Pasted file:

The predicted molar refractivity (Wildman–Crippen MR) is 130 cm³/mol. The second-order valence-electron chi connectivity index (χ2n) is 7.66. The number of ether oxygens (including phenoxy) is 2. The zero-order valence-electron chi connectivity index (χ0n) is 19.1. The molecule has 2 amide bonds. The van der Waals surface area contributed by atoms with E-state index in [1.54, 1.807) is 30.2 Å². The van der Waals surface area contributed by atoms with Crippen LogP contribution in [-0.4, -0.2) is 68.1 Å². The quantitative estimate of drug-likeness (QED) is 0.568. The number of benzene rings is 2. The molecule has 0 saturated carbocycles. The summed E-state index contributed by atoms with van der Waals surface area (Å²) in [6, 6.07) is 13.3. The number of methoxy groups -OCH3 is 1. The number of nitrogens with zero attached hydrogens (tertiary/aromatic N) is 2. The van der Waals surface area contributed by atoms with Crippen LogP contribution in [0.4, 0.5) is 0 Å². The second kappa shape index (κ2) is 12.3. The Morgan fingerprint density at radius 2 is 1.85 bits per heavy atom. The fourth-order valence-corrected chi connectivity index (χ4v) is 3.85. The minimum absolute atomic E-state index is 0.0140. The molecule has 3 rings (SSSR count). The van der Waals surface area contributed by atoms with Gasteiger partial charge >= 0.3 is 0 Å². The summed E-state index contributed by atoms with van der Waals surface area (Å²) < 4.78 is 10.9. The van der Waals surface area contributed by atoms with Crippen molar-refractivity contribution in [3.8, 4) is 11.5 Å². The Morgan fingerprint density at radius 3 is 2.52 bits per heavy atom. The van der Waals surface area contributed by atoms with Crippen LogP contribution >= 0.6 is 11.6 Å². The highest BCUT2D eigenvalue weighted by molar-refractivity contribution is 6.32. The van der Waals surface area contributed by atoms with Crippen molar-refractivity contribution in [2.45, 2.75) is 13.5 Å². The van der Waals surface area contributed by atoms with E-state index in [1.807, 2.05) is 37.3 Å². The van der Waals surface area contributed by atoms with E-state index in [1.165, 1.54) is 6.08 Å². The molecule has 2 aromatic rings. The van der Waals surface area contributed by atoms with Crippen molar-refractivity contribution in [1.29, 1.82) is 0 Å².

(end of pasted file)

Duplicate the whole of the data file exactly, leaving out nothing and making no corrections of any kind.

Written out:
The predicted molar refractivity (Wildman–Crippen MR) is 130 cm³/mol. The second-order valence-electron chi connectivity index (χ2n) is 7.66. The number of ether oxygens (including phenoxy) is 2. The zero-order valence-electron chi connectivity index (χ0n) is 19.1. The molecule has 2 amide bonds. The van der Waals surface area contributed by atoms with E-state index in [1.54, 1.807) is 30.2 Å². The van der Waals surface area contributed by atoms with Crippen LogP contribution in [-0.4, -0.2) is 68.1 Å². The quantitative estimate of drug-likeness (QED) is 0.568. The number of benzene rings is 2. The molecule has 0 saturated carbocycles. The summed E-state index contributed by atoms with van der Waals surface area (Å²) in [6, 6.07) is 13.3. The number of methoxy groups -OCH3 is 1. The number of nitrogens with zero attached hydrogens (tertiary/aromatic N) is 2. The van der Waals surface area contributed by atoms with Crippen LogP contribution in [0.4, 0.5) is 0 Å². The second kappa shape index (κ2) is 12.3. The Morgan fingerprint density at radius 2 is 1.85 bits per heavy atom. The fourth-order valence-corrected chi connectivity index (χ4v) is 3.85. The minimum absolute atomic E-state index is 0.0140. The molecule has 3 rings (SSSR count). The van der Waals surface area contributed by atoms with Gasteiger partial charge >= 0.3 is 0 Å². The summed E-state index contributed by atoms with van der Waals surface area (Å²) < 4.78 is 10.9. The van der Waals surface area contributed by atoms with Crippen molar-refractivity contribution in [3.8, 4) is 11.5 Å². The Morgan fingerprint density at radius 3 is 2.52 bits per heavy atom. The van der Waals surface area contributed by atoms with Crippen LogP contribution >= 0.6 is 11.6 Å². The highest BCUT2D eigenvalue weighted by molar-refractivity contribution is 6.32. The van der Waals surface area contributed by atoms with Crippen molar-refractivity contribution in [2.45, 2.75) is 13.5 Å². The van der Waals surface area contributed by atoms with E-state index in [1.807, 2.05) is 37.3 Å². The van der Waals surface area contributed by atoms with E-state index in [1.165, 1.54) is 6.08 Å². The molecule has 2 aromatic rings. The van der Waals surface area contributed by atoms with Crippen molar-refractivity contribution in [1.29, 1.82) is 0 Å².